Autophagosomes are transported along microtubules, which require the function of dynein. Consequently, inhibition of dynein-dependent transport or depolymerization of microtubules results in the inhibition of autophagy [44]. The degradative autophagy culminates in a fusion of closed autophagosomes with lysosomes where the cargo is eventually degraded. The autophagosome-lysosome fusion is managed by Syntaxin-17 (STX17) on autophagosomes (see Fig. 4), which binds the VAMP8 (vesicle-associated membrane protein 8) on the lysosomal membrane via the Qbc-SNARE SNAP29 (synaptosome-associated protein 29). Accessory proteins such as ATG14 and homotypic fusion, protein sorting (HOPS) tethering complex, ESCRT, RAB7, and the class C VPS proteins are also needed [45, 46]. Some studies indicate that the kinase ULK1 regulates STX17 engagement during autophagosome maturation. Unphosphorylated ULK1 recruits STX17 and increases its affinity towards SNAP29. Protein kinase C alpha (PKCα) mediated phosphorylation of ULK1 does not change its kinase activity but decreases autophagosome-lysosome fusion [47, 48]. Inactivation of mTORC1 might also be required to facilitate the fusion between autophagosomes and lysosomes [49]. In addition to managing autophagy induction in complex I, complex VPS34-Beclin1 has a role in the fusion of autophagosomes with lysosomes as complex II (see Fig. 3). UVRAG competes with ATG14L for binding to Beclin1 [50]. When bound to Beclin1, UVRAG stimulates RAB7 GTPase activity and autophagosome fusion with lysosomes or multivesicular bodies (late endosomes; MVBs) [51]. VPS34–Beclin1-UVRAG complex may also contribute to autophagy induction via Bif-1/Endophilin B1-mediated activation of VPS34 [52].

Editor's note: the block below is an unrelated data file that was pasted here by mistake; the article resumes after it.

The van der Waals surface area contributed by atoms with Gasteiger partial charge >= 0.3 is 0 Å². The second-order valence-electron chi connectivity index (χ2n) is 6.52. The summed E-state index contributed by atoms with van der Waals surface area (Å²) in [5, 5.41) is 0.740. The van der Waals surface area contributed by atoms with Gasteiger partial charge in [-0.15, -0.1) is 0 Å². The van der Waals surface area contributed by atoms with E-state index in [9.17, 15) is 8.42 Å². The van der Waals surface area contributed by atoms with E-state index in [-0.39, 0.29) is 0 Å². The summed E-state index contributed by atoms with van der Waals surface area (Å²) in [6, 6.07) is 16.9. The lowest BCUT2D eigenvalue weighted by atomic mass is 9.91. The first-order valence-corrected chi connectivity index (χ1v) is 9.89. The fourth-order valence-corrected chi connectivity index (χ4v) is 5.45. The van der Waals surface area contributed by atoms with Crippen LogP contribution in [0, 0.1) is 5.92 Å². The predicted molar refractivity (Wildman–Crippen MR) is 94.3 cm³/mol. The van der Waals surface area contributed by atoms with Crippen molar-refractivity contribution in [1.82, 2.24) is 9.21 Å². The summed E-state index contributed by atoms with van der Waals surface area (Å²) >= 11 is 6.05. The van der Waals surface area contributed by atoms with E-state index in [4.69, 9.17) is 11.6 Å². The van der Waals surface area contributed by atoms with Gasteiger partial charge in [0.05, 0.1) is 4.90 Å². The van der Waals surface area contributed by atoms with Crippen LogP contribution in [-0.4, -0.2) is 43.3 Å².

Autophagy in the progression and therapy of solid cancers